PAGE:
Above, Lichen on rusted railing, November 26, 2016
“Some of the most useful dyes and the least known are to be found among the Lichens. They seem to have been used among peasant dyers from remote ages… The best known of the dye Lichens are Parmelia saxatilis and Parmelia omphalodes which are still largely used in Scotland and Ireland for dyeing wool for tweeds. The well-known Harris tweed smell is partly due to the use of this dye.”
I read this selection on lichen dyes for the 47th LibriVox Nonfiction Collection. The selection is from Ethel Mairet’s 1916 book Vegetable Dyes, which contains recipes for natural dyes. Mairet was a craft hand loom weaver, who influenced generations of hand weavers in Britain. Besides her book on vegetable dyes, she also authored Handweaving Today, Traditions and Change (1939).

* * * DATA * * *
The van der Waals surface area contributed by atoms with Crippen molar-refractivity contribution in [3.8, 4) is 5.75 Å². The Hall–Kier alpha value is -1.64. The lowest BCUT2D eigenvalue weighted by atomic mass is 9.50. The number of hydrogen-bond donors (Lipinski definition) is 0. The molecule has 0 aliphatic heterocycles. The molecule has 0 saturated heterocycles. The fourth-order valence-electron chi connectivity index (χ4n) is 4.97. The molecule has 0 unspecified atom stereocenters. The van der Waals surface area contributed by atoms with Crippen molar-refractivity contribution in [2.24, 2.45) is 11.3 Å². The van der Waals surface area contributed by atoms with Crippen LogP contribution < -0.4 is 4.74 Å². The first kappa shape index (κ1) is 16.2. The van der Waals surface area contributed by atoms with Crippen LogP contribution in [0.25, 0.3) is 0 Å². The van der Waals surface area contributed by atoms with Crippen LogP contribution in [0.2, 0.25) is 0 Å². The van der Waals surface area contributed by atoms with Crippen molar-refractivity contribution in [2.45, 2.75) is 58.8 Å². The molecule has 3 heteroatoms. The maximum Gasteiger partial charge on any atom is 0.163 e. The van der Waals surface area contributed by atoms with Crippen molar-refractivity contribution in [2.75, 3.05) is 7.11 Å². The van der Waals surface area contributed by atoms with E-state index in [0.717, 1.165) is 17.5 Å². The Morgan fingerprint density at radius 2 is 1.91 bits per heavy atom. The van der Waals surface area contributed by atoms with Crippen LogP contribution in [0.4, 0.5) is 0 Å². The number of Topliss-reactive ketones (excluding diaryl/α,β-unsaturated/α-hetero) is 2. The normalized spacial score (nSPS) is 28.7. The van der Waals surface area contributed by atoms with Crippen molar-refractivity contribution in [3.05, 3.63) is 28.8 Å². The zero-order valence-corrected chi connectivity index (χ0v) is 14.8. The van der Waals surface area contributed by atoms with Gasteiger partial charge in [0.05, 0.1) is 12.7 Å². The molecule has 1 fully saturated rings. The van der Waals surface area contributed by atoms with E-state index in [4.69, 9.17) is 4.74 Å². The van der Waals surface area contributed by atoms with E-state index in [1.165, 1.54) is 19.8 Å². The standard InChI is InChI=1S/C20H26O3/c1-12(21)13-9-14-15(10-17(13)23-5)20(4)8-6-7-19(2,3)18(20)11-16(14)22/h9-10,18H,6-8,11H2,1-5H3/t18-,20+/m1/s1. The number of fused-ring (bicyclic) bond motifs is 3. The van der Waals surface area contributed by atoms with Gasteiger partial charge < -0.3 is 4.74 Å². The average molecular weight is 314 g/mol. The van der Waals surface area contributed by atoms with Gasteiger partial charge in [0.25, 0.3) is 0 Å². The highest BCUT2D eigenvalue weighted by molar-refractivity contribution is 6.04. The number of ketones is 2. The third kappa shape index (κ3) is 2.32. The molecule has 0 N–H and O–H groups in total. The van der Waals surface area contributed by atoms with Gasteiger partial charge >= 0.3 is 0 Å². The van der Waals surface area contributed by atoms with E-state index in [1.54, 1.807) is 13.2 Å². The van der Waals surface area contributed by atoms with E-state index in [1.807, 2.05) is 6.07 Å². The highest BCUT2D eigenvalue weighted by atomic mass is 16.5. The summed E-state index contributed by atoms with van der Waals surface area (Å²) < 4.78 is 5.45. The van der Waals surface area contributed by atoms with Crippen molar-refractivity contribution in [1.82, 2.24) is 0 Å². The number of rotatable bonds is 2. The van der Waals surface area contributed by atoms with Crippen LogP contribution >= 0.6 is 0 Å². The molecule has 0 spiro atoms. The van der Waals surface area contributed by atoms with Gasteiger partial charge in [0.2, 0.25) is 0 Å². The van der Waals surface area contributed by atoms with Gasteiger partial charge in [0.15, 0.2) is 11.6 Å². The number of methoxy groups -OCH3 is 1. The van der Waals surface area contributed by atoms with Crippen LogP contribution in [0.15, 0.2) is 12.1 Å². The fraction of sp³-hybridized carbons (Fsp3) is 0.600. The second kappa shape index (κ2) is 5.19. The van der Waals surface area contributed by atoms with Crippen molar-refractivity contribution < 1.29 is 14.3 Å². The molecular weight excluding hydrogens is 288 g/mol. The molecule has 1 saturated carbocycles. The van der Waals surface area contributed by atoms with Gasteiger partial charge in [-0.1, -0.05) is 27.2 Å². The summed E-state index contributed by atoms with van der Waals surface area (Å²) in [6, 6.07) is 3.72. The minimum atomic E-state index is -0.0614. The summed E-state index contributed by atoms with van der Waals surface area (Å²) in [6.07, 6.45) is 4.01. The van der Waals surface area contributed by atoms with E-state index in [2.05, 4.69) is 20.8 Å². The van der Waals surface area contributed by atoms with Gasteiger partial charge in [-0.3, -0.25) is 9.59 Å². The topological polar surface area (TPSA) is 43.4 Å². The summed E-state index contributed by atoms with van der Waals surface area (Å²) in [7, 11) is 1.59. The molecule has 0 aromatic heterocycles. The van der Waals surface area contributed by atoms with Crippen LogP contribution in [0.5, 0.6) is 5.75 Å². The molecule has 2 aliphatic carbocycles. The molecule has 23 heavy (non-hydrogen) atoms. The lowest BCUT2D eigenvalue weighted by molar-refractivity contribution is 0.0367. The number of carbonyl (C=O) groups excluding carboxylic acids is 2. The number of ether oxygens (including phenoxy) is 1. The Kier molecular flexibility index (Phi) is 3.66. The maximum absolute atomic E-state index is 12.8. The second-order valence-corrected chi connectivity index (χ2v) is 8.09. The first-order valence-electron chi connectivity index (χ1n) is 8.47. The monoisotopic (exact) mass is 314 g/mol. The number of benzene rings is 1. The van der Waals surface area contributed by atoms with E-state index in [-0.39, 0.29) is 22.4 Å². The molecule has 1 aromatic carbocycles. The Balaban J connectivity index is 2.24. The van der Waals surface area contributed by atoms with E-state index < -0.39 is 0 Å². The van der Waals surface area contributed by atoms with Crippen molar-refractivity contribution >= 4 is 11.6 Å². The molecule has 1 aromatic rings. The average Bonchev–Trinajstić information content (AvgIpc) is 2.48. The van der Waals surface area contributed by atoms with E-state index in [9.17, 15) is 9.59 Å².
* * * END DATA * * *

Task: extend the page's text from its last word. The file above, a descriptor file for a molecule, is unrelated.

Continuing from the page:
In the late 1960’s, in my “back to the land phase,” I was interested in spinning and natural dyes, and initiated my adventures into that, actually fascinating, subject by shearing a sheep… Whew… However, I still use the blanket for which I spun and dyed the yarn. The natural dyes I used at that time were indigo and madder. The abundance of lichens which grow on cedar fences and rusted iron railings near my house has me (sort of) interested in trying lichen dyes. Meanwhile, the lichens are beautiful to look at!